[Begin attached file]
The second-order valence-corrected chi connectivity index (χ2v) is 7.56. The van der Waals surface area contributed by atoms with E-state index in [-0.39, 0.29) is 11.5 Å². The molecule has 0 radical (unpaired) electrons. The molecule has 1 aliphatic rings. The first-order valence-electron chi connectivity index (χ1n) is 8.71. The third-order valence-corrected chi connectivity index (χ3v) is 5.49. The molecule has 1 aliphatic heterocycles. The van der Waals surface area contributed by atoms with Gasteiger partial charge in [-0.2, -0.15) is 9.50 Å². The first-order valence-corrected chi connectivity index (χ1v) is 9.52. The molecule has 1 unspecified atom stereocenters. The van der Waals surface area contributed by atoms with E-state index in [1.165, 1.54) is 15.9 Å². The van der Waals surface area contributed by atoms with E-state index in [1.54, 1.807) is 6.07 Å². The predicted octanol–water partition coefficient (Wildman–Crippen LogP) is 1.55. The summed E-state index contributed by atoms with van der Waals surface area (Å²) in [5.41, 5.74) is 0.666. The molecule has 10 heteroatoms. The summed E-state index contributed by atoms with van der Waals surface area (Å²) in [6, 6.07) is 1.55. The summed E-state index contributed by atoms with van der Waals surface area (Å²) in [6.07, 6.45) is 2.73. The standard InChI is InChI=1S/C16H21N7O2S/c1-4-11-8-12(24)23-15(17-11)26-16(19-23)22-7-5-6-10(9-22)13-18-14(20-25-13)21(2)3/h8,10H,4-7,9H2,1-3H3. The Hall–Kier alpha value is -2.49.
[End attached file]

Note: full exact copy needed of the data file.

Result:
The second-order valence-corrected chi connectivity index (χ2v) is 7.56. The van der Waals surface area contributed by atoms with E-state index in [-0.39, 0.29) is 11.5 Å². The molecule has 0 radical (unpaired) electrons. The molecule has 1 aliphatic rings. The first-order valence-electron chi connectivity index (χ1n) is 8.71. The third-order valence-corrected chi connectivity index (χ3v) is 5.49. The molecule has 1 aliphatic heterocycles. The van der Waals surface area contributed by atoms with Gasteiger partial charge in [-0.2, -0.15) is 9.50 Å². The first-order valence-corrected chi connectivity index (χ1v) is 9.52. The molecule has 1 unspecified atom stereocenters. The van der Waals surface area contributed by atoms with E-state index in [1.165, 1.54) is 15.9 Å². The van der Waals surface area contributed by atoms with E-state index in [1.54, 1.807) is 6.07 Å². The predicted octanol–water partition coefficient (Wildman–Crippen LogP) is 1.55. The summed E-state index contributed by atoms with van der Waals surface area (Å²) in [5.41, 5.74) is 0.666. The molecule has 10 heteroatoms. The summed E-state index contributed by atoms with van der Waals surface area (Å²) in [6, 6.07) is 1.55. The summed E-state index contributed by atoms with van der Waals surface area (Å²) in [6.07, 6.45) is 2.73. The standard InChI is InChI=1S/C16H21N7O2S/c1-4-11-8-12(24)23-15(17-11)26-16(19-23)22-7-5-6-10(9-22)13-18-14(20-25-13)21(2)3/h8,10H,4-7,9H2,1-3H3. The Hall–Kier alpha value is -2.49.